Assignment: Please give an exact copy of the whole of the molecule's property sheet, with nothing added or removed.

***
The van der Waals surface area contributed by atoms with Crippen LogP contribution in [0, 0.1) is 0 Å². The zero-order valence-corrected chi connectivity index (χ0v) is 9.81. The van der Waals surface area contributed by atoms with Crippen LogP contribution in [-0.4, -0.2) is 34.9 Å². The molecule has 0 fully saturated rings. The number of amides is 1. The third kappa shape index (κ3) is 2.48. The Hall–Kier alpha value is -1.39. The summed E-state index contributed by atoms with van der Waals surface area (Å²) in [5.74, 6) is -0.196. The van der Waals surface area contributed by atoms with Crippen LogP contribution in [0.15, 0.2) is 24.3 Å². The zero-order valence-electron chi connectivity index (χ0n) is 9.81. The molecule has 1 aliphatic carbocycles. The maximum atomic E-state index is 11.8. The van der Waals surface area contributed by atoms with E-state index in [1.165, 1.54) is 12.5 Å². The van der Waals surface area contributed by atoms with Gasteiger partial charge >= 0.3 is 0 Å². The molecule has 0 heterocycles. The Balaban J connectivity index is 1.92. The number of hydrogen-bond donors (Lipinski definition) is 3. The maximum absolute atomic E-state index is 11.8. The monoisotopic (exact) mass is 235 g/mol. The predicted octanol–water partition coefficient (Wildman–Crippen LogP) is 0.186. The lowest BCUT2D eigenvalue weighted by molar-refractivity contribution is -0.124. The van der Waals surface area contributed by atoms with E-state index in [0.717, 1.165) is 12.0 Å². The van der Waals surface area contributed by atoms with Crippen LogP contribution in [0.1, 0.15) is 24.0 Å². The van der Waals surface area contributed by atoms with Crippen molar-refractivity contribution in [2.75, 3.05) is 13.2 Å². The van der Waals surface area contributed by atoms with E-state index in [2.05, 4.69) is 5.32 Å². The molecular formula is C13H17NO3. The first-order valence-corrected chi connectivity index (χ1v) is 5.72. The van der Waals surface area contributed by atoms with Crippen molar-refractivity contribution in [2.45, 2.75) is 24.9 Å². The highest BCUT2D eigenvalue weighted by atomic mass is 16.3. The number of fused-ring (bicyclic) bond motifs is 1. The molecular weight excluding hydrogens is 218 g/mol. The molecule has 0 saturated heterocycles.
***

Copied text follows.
The van der Waals surface area contributed by atoms with Crippen LogP contribution in [0, 0.1) is 0 Å². The zero-order valence-corrected chi connectivity index (χ0v) is 9.81. The van der Waals surface area contributed by atoms with Crippen LogP contribution in [-0.4, -0.2) is 34.9 Å². The molecule has 0 fully saturated rings. The number of amides is 1. The third kappa shape index (κ3) is 2.48. The Hall–Kier alpha value is -1.39. The summed E-state index contributed by atoms with van der Waals surface area (Å²) in [5.74, 6) is -0.196. The van der Waals surface area contributed by atoms with Crippen LogP contribution in [0.15, 0.2) is 24.3 Å². The zero-order valence-electron chi connectivity index (χ0n) is 9.81. The molecule has 1 aliphatic carbocycles. The maximum atomic E-state index is 11.8. The van der Waals surface area contributed by atoms with E-state index in [1.165, 1.54) is 12.5 Å². The van der Waals surface area contributed by atoms with Gasteiger partial charge >= 0.3 is 0 Å². The molecule has 0 heterocycles. The Balaban J connectivity index is 1.92. The number of hydrogen-bond donors (Lipinski definition) is 3. The maximum absolute atomic E-state index is 11.8. The monoisotopic (exact) mass is 235 g/mol. The predicted octanol–water partition coefficient (Wildman–Crippen LogP) is 0.186. The lowest BCUT2D eigenvalue weighted by molar-refractivity contribution is -0.124. The van der Waals surface area contributed by atoms with E-state index in [0.717, 1.165) is 12.0 Å². The van der Waals surface area contributed by atoms with Crippen LogP contribution in [0.1, 0.15) is 24.0 Å². The van der Waals surface area contributed by atoms with Crippen molar-refractivity contribution in [2.75, 3.05) is 13.2 Å². The van der Waals surface area contributed by atoms with E-state index in [2.05, 4.69) is 5.32 Å². The molecular formula is C13H17NO3. The first-order valence-corrected chi connectivity index (χ1v) is 5.72. The van der Waals surface area contributed by atoms with Crippen molar-refractivity contribution in [2.45, 2.75) is 24.9 Å². The highest BCUT2D eigenvalue weighted by atomic mass is 16.3. The number of fused-ring (bicyclic) bond motifs is 1. The molecular weight excluding hydrogens is 218 g/mol. The molecule has 0 saturated heterocycles.